NDR 2022: Strong, resilient Malay/Muslim community makes for stronger Singapore, Latest Singapore News - The New Paper

NDR 2022: Strong, resilient Malay/Muslim community makes for stronger Singapore

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A strong and resilient Malay/Muslim community makes for a stronger and more resilient Singapore, as it navigates an increasingly uncertain and complex world.

Prime Minister Lee Hsien Loong noted that the community has forged a distinctive and confident Singaporean Malay/Muslim identity, which has integrated deeply into the Republic's multiracial society.

Speaking in Malay during his National Day Rally speech on Sunday (Aug 21), he said: "The contributions of the Malay/Muslim community during the pandemic are testament to our society's progress and success, reflecting how integrated we all are in Singapore's multiracial multi-religious society."

He noted the steady progress the community has made on socio-economic issues over the decades, and lauded the strong network of community organisations committed to the development of the Malay community.

Mr Lee described the self-help group Mendaki as a "prime example of how the community comes together to help one another", adding that a number of individuals who have done well are contributing back to the community.

He said Mendaki, which is marking its 40th anniversary in October, had since its inception helped the community focus on education as the key to socio-economic progress.

The group's efforts have paid off.

Over the last decade, almost 500 people received the Mendaki Excellence awards, which are given to those who attained degrees with first class honours, said Mr Lee, adding that only a handful of the awards were given in Mendaki's first 10 years.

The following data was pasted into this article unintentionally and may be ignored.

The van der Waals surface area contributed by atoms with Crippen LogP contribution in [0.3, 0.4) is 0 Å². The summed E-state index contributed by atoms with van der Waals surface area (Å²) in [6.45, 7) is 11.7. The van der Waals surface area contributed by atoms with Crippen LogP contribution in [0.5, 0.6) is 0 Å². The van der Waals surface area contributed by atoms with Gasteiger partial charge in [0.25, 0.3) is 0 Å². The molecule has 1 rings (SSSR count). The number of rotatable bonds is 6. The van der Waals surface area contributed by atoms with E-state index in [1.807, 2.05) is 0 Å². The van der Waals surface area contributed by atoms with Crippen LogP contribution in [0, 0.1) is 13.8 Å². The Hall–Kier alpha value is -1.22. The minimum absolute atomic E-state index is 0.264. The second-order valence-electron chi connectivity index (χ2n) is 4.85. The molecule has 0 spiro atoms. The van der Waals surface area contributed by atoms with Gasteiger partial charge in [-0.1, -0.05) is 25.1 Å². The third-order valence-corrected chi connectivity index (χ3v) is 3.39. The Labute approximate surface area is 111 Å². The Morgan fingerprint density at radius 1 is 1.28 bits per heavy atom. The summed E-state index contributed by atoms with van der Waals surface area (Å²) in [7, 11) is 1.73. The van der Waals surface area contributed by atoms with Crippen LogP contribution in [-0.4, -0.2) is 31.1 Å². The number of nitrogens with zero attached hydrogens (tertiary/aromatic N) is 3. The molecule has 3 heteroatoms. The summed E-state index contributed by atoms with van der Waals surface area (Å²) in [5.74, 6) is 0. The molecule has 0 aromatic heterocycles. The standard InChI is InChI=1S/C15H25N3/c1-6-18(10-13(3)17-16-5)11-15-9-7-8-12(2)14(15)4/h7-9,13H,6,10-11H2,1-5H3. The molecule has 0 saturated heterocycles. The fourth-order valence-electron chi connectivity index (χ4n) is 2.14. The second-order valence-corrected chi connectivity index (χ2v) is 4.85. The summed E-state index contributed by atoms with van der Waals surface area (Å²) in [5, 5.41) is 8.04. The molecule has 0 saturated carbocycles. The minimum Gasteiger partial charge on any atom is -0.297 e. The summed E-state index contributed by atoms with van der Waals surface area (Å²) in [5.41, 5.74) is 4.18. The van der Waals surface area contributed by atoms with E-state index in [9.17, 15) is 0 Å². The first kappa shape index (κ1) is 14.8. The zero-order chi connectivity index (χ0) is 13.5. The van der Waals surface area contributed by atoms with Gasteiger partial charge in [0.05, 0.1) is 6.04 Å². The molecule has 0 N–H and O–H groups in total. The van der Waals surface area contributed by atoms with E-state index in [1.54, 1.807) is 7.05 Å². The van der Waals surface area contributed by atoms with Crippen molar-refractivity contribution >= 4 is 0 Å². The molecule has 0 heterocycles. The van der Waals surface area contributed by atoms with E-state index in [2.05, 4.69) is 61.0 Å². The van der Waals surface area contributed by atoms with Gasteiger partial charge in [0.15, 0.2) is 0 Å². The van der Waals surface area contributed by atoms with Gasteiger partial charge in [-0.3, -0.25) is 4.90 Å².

"The results of Mendaki's effort speak for themselves," he said.

"Better academic performance has led to better jobs with more Malay/Muslims in professional roles, higher incomes, and having better lives," he added.

Mr Lee said the success and self-confidence of a community depends not only on its socio-economic progress, but also intangible cultural and spiritual factors.

"In this journey, the Malay/Muslim community has benefited from strong religious leadership," he said.

Practical guidance by the Islamic Religious Council of Singapore (Muis) and asatizah (religious teachers) here have helped the community adapt its religious practices to Singapore's "constantly changing and complex circumstances".

He said this includes adjusting Friday prayer arrangements and deferring the Haj pilgrimage for two years in a row because of Covid-19, which helped keep pilgrims safe.

Mr Lee also pointed to the contributions of the Religious Rehabilitation Group (RRG), which had worked to rehabilitate radicalised individuals and guide the community on the correct interpretation and practice of Islam.

"They not only protected our Muslim community from extremist ideologies, but helped to maintain trust and confidence towards our multiracial, multi-religious society," he added.

Mr Lee thanked the asatizah who had served in the RRG - which will be marking its 20th anniversary next year - singling out co-chairmen Ustaz Hasbi Hassan and Ustaz Ali Mohamed for showing "strong leadership, courage, and commitment".

Ustaz Ali will be retiring as the RRG's co-chair at the end of this month and will serve as the group's Emeritus President, he said.

Mr Lee noted that as a multiracial society, Singapore needs to deal with sensitive issues in a way that preserves society's racial and religious harmony.

He said the decision to allow Muslim nurses in public hospitals to wear the headscarf with their uniforms was years in the making.

It took a lot of quiet engagement, dialogue, preparation, and understanding from all parties, and not just the Malay/Muslim community, added Mr Lee.

The announcement was made in August last year.

The prime minister said that from time to time, there will be other sensitive issues but they must be addressed in the same manner.

"This requires mutual understanding across all groups, and the willingness to give-and-take and work together.

"Only then can every group have the space to maintain its religious and cultural practices, and get on harmoniously together," said Mr Lee.

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